January 25, 2009
A range of spiritual cultures has already inspired the group of singers and musicians of Sarva-Antah. They've performed ancient Tibetan mantras, mantras and chants from the Hindu tradition as well as shamanic Native American songs. On this album they are to explore prayers and blessings of the Celts. The music often evolved from ceremonies, gatherings and workshops where songs were favoured. Chant along for comfort and healing, for mediation and relaxation. Or just for joy!
Singing in repetitive form is as old as the existence of mankind. Nowadays we call this form a mantra. Mantric singing is easy to do. In a short time, the rather rigid brain processes clear and open up so you can let yourself go with the flow. This album can be used for group singing with only a short practice time required. The basic melodies are easy to follow and can be used for ceremonies and many types of gathering.
Honouring our ancestors for their wisdom and their spiritual power is the prime source of the songs on this album. A lot of the blessings are intended for peace or protection. But they can just as well facilitate unity and friendship. In the texts we can read the emerging of Christian religious beliefs as well as an older earth spirituality. Many of the song lyrics are taken from longer prayers and blessings. These were inspiring to read but not to easily adapted to music. Therefore Sarva-Antah decided to take the shorter poetic passages and provide them with melody.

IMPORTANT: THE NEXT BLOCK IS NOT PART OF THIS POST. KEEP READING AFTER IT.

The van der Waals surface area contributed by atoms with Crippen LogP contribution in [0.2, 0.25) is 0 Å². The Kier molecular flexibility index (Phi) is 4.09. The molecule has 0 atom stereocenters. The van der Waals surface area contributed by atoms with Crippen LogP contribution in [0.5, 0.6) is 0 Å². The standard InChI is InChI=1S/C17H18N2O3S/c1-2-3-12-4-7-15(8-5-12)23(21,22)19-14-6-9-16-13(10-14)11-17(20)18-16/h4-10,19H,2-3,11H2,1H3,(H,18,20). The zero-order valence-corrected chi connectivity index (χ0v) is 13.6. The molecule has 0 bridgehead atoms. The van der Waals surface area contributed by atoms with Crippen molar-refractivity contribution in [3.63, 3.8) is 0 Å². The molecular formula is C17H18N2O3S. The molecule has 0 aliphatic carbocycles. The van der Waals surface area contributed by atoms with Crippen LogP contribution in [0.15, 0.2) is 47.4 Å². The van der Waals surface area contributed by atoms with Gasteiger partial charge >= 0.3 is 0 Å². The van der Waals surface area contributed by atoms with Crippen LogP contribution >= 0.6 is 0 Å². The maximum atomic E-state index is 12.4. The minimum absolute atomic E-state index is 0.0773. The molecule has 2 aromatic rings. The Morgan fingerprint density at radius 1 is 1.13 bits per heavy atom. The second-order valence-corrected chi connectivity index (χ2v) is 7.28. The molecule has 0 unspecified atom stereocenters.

Aleid, Anneke, Annelies, Axel, Carola, Connie, Dick, Dmitri, Ed, Erica, Fora, Geert, Henk, Ineke, Irma, Kiki, Lia, Linda, Lonneke, Lydia, Marguerite, Maureen, Nick, Patricia, Paul, Paulus, Suzanne, Tamara, Trix, Trui and the children from the Parcival School, Amstelveen.
Geert Sluyter, percussion - Peter Rechsteiner, bodhran and guitars - Robert Koomen, bass guitar - Fred Kosters, keyboards and guitar - Evertjan 't Hart, low whistle and uileann pipes - Onno Kuipers, accordion - Walter Kuipers, fiddle.